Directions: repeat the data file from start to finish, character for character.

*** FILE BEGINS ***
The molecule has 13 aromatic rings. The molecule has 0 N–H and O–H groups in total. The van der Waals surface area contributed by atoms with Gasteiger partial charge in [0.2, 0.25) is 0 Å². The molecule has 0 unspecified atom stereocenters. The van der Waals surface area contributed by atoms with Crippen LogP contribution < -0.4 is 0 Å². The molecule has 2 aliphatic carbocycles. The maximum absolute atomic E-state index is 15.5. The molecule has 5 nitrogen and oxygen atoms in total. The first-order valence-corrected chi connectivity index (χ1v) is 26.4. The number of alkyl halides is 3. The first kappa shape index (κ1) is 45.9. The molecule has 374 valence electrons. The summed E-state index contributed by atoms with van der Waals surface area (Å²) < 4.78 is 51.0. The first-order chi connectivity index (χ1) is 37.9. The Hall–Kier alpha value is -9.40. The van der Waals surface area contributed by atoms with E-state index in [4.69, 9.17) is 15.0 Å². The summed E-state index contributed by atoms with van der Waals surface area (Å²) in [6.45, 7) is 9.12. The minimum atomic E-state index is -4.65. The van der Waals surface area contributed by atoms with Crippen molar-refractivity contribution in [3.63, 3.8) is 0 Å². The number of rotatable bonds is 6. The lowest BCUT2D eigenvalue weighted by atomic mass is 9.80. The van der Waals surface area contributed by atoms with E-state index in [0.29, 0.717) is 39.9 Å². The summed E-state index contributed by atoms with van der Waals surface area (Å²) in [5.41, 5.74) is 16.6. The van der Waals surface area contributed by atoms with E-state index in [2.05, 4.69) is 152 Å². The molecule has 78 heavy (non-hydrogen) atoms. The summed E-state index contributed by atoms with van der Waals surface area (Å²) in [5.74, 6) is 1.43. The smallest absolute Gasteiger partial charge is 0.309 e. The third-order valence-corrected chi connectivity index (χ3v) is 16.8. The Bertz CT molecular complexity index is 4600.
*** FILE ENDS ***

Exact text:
The molecule has 13 aromatic rings. The molecule has 0 N–H and O–H groups in total. The van der Waals surface area contributed by atoms with Gasteiger partial charge in [0.2, 0.25) is 0 Å². The molecule has 0 unspecified atom stereocenters. The van der Waals surface area contributed by atoms with Crippen LogP contribution < -0.4 is 0 Å². The molecule has 2 aliphatic carbocycles. The maximum absolute atomic E-state index is 15.5. The molecule has 5 nitrogen and oxygen atoms in total. The first-order valence-corrected chi connectivity index (χ1v) is 26.4. The number of alkyl halides is 3. The first kappa shape index (κ1) is 45.9. The molecule has 374 valence electrons. The summed E-state index contributed by atoms with van der Waals surface area (Å²) < 4.78 is 51.0. The first-order chi connectivity index (χ1) is 37.9. The Hall–Kier alpha value is -9.40. The van der Waals surface area contributed by atoms with E-state index in [4.69, 9.17) is 15.0 Å². The summed E-state index contributed by atoms with van der Waals surface area (Å²) in [6.45, 7) is 9.12. The minimum atomic E-state index is -4.65. The van der Waals surface area contributed by atoms with Crippen molar-refractivity contribution in [3.63, 3.8) is 0 Å². The number of rotatable bonds is 6. The lowest BCUT2D eigenvalue weighted by atomic mass is 9.80. The van der Waals surface area contributed by atoms with E-state index in [0.29, 0.717) is 39.9 Å². The summed E-state index contributed by atoms with van der Waals surface area (Å²) in [5.41, 5.74) is 16.6. The van der Waals surface area contributed by atoms with E-state index in [2.05, 4.69) is 152 Å². The molecule has 78 heavy (non-hydrogen) atoms. The summed E-state index contributed by atoms with van der Waals surface area (Å²) in [5.74, 6) is 1.43. The smallest absolute Gasteiger partial charge is 0.309 e. The third-order valence-corrected chi connectivity index (χ3v) is 16.8. The Bertz CT molecular complexity index is 4600.